One of the most essential electrolyte minerals is one that is increasingly deficient among people today. Magnesium deficiency is so common, one could write several volumes of books about it. Magnesium is essential for initiating more than 300 enzymatic reactions in the body.
Magnesium deficiency has been cited in numerous diseases, as either being a causative factor, or as expediting various diseases processes. This article will identify 2 primary health conditions that are affected by magnesium deficiency: diabetes type 2 and osteoporosis.
Magnesium is found in every cell of the body. It is so vital to normal, biological function that ATP (adenosine triphosphate, the main source of energy in cells) must be bound to magnesium. Magnesium allows for the relaxation of muscles, including the most important muscle of the body: your heart. Magnesium is a powerful calcium channel blocker and unlike calcium channel blocking medications, is natural and non-toxic.
Long term use of proton pump inhibitors (PPI's) for conditions such as GERD and acid reflux have been shown to significantly reduce magnesium intake in the small intestines, and can result in severe hypomagnesaemia. Perhaps the mechanism with how magnesium deficiency exists with long term PPI use is the inhibition of HCL, the stomach acid which increases the absorption of nutrient minerals.
Magnesium deficiency is strongly linked to diabetes and metabolic syndrome. It is often that many type 2 diabetics are in an overactive sympathetic-dominant state. Excess sympathetic nervous system activity results in elevated glucose, elevated blood pressure and increased blood volume. Magnesium inhibits sympathetic nervous system output. Magnesium deficiency moves potassium out of cells. Bad news if you are a diabetic or a cardiovascular patient.
Magnesium moves potassium into cells. Cells need roughly 14 times the amount of potassium inside of cells than sodium. Researchers in North Carolina found that people who consumed the most magnesium from vitamin supplements and foods were half as likely to develop type 2 diabetes than people who took in the least amount of magnesium.
Magnesium is required for three critical enzymatic reactions in glucose metabolism: pyruvate carboxylase, phosphoenol-pyruvate carboxykinase and fructose 1,6 biphosphatase. Additionally, magnesium plays key enzymatic roles in various hormones which have a regulatory effect upon gluconeogenesis, namely insulin, glucagon, adrenaline and cortisol. Magnesium deficiency can negatively affect the functionality and production of the hormones of the pancreas, namely insulin and glucagon.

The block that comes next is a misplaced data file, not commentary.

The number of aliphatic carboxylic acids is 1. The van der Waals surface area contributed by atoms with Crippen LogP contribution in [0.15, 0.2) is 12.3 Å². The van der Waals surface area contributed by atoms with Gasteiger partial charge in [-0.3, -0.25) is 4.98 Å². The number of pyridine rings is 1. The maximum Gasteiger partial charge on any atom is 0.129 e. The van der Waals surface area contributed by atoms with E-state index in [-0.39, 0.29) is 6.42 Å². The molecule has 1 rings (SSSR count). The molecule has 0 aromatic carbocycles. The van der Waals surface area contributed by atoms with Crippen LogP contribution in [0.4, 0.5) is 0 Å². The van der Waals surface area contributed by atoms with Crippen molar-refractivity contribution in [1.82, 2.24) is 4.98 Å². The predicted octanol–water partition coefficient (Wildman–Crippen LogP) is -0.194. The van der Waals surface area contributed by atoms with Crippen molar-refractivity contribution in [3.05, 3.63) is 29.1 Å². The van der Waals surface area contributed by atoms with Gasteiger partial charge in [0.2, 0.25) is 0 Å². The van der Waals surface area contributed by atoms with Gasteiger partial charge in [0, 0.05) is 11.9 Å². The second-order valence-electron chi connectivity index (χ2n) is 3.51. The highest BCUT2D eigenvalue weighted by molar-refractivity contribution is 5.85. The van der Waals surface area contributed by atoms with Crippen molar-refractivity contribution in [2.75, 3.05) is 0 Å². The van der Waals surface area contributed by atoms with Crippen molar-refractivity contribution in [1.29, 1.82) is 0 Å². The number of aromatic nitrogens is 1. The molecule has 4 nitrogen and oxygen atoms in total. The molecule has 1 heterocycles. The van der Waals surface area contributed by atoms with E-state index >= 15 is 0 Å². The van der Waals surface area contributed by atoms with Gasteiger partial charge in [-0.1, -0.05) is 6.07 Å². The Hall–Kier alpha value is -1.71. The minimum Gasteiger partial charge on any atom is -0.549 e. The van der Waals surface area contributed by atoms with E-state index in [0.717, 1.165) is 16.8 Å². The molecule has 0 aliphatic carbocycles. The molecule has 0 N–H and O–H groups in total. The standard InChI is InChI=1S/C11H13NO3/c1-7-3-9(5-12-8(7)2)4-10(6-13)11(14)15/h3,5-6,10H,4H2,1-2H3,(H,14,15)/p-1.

Magnesium therapy results in osteoblastic activity (bone formation) in osteoporotic patients. As much as 50% of magnesium is found in the bones. The longterm use of proton pump inhibitors can flat out cause osteoporosis, and multiple studies indicate this.
Osteoporosis is not bone loss. Rather it is the catabolic disintegration of the collagen matrix that holds bone together. Tens of thousands of post menopausal women take calcium supplements to "prevent" or "reverse" the onset of osteoporosis. Yet osteoporosis has almost nothing to do with a calcium deficiency and most of this supplemental calcium ends up being flushed down the toilet! Ironically, studies have shown that osteoporotic patients taking calcium actually reduced bone osteoblasts (bone formation).
Osteomalacia is a condition in which there is a calcium deficiency yet no loss to bone integrity. In truth, osteoporosis is far more complex than a deficiency of any one mineral. The metabolic imbalance most associated with osteoporosis is catabolism, the simplex of patterns revealing cellular disintegration and breakdown.
Magnesium does indeed keep calcium ionized in solution, and increases the availability of vitamin D. Ionized calcium is "active" calcium. Sufficient magnesium intake is associated with increased calcium utilization and retention.
Hydrochlortic acid must separate magnesium from magnesium salt. Magnesium salts are: magnesium malate, sulfate, orotate, carbonate, citrate, glycintate, oxide. If a person has an inadequate amount of stomach acid, these mineral salts may be poorly utilized.
Hydrochloric acid is lacking in many people today. Some estimates suggest as much as half of the population is deficient in adequate HCL. Jonathon Wright, MD has noted after several decades of clinical practice that when hypochlorhydria is present, vitamin, mineral and amino acid deficiencies are very common.
"Although research in this area is entirely inadequate, it’s been my clinical observation that calcium, magnesium, iron, zinc, copper, chromium, selenium, manganese, vanadium, molybdenum, cobalt, and many other “micro-trace” elements are not nearly as well-absorbed in those with poor stomach acid as it is in those whose acid levels are normal."
Michael McEvoy has a private nutritional consulting practice. He works with clients nationally and internationally. Please contact him to learn more about his nutritional consulting services and programs.
McNEILL, HERBEIN AND RITCHEY, 2011: http://www.ncbi.nlm.nih.gov/pubmed/6279807
Preventing & Reversing Osteoporosis, Gaby, MD
"The Digestive Theory of Aging", Jonathon Wright, MD: http://tahomaclinicblog.com/the-digestive-theory-of-aging/